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wrest

[ rest ]
/ rɛst /
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verb (used with object)
to twist or turn; pull, jerk, or force by a violent twist.
to take away by force: to wrest a knife from a child.
to get by effort: to wrest a living from the soil.
to twist or turn from the proper course, application, use, meaning, or the like; wrench.
noun
a wresting; twist or wrench.
a key or small wrench for tuning stringed musical instruments, as the harp or piano, by turning the pins to which the strings are fastened.
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Origin of wrest

First recorded before 1000; (verb) Middle English wresten, Old English wrǣstan “to turn, twist,” from unattested Old Norse wreista (Icelandic reista ); akin to wrist; (noun) Middle English, derivative of the verb and first recorded in 1350-1400

synonym study for wrest

3. See extract.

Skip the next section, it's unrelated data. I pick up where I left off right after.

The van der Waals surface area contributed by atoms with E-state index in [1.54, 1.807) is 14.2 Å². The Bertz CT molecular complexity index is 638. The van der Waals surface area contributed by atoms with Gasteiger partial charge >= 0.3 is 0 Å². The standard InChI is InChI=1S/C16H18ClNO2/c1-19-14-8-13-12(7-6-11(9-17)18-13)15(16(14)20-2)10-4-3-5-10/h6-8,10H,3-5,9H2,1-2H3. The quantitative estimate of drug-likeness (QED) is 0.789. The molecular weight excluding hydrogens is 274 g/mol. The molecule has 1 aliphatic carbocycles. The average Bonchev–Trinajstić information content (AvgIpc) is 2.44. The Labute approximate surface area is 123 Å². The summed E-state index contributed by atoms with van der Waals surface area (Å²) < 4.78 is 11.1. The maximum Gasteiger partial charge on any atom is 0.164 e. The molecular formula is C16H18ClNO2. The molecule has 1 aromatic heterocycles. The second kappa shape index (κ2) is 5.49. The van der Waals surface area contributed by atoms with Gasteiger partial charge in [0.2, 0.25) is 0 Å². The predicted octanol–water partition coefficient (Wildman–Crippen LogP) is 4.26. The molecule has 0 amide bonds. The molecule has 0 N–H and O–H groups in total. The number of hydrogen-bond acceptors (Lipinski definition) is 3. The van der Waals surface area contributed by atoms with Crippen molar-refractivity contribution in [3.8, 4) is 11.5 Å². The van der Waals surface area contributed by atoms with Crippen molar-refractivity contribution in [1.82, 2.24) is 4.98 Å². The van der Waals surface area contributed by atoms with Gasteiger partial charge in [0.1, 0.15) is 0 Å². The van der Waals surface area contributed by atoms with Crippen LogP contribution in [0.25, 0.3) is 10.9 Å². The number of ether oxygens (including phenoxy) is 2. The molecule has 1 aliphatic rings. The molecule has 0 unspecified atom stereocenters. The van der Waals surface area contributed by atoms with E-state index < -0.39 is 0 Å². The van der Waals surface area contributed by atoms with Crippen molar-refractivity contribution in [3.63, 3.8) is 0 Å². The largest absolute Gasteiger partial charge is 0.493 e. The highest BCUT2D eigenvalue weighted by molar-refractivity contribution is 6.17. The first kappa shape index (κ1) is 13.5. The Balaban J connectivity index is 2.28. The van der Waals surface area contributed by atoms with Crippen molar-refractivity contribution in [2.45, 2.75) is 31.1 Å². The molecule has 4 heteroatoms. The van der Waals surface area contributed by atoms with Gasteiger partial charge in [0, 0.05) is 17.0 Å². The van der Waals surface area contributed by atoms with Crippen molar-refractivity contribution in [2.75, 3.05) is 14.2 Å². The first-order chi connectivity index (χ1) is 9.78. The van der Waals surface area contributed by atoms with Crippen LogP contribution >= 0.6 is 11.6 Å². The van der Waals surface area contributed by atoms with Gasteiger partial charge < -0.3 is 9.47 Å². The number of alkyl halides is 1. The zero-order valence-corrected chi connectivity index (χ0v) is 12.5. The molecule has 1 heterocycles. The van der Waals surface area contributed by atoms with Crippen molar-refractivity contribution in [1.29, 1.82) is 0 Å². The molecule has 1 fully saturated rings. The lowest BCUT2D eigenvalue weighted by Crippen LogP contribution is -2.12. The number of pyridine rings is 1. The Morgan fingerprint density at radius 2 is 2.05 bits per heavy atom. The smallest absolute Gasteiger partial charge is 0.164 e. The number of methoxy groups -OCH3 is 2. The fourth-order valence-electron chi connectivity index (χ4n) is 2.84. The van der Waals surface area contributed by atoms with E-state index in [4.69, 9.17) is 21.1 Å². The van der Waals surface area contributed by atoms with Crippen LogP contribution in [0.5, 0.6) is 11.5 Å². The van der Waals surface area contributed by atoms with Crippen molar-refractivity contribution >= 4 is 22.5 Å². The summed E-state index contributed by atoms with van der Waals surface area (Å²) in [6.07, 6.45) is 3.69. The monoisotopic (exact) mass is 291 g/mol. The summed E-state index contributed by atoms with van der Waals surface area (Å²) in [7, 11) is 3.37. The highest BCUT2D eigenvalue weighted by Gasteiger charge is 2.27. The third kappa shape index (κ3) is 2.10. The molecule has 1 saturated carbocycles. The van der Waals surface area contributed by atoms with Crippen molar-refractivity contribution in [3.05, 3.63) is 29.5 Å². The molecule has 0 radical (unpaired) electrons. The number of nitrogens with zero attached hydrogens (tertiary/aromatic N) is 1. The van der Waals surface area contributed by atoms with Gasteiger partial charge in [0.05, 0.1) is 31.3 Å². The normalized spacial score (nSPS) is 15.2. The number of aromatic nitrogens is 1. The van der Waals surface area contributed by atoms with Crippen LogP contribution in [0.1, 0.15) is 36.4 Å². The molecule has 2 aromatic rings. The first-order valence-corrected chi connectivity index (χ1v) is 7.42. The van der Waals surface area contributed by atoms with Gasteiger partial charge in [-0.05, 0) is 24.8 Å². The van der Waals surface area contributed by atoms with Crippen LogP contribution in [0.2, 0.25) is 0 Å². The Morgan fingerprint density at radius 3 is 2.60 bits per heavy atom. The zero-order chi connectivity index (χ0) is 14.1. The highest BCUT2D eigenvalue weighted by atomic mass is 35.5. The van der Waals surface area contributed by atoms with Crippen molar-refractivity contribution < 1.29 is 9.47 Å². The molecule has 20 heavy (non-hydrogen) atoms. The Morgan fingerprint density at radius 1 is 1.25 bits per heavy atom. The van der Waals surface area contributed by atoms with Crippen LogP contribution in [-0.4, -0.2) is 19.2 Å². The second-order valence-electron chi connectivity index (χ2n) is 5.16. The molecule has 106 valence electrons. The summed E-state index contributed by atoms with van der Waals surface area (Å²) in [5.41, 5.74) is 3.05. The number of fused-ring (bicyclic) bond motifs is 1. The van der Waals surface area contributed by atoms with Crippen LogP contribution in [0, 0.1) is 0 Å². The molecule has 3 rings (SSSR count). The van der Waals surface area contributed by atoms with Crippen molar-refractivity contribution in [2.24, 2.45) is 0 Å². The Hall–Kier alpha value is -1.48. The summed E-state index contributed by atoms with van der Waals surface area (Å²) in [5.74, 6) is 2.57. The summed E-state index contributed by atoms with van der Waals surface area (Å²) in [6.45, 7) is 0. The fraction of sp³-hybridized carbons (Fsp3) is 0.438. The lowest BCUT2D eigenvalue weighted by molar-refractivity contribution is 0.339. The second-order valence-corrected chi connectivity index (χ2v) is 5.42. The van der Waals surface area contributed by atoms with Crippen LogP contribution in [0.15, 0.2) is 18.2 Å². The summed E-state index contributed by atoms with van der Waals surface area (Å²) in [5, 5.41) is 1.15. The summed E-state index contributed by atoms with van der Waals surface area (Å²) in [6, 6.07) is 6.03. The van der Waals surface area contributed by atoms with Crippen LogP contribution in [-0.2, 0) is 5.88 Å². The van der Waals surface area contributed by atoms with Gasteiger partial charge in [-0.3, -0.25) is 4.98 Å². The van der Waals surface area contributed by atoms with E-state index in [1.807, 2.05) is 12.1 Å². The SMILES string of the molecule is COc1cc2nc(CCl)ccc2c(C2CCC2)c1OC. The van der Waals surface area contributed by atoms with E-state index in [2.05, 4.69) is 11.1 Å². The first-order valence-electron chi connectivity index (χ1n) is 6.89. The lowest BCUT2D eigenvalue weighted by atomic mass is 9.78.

OTHER WORDS FROM wrest

wrester, nounun·wrest·ed, adjectiveun·wrest·ing, adjective

WORDS THAT MAY BE CONFUSED WITH wrest

rest, wrest
Dictionary.com Unabridged Based on the Random House Unabridged Dictionary, © Random House, Inc. 2021

How to use wrest in a sentence

British Dictionary definitions for wrest

wrest
/ (rɛst) /

verb (tr)
to take or force away by violent pulling or twisting
to seize forcibly by violent or unlawful means
to obtain by laborious effort
to distort in meaning, purpose, etc
noun
the act or an instance of wresting
archaic a small key used to tune a piano or harp

Derived forms of wrest

wrester, noun

Word Origin for wrest

Old English wrǣstan; related to Old Norse reista. See writhe
Collins English Dictionary - Complete & Unabridged 2012 Digital Edition © William Collins Sons & Co. Ltd. 1979, 1986 © HarperCollins Publishers 1998, 2000, 2003, 2005, 2006, 2007, 2009, 2012
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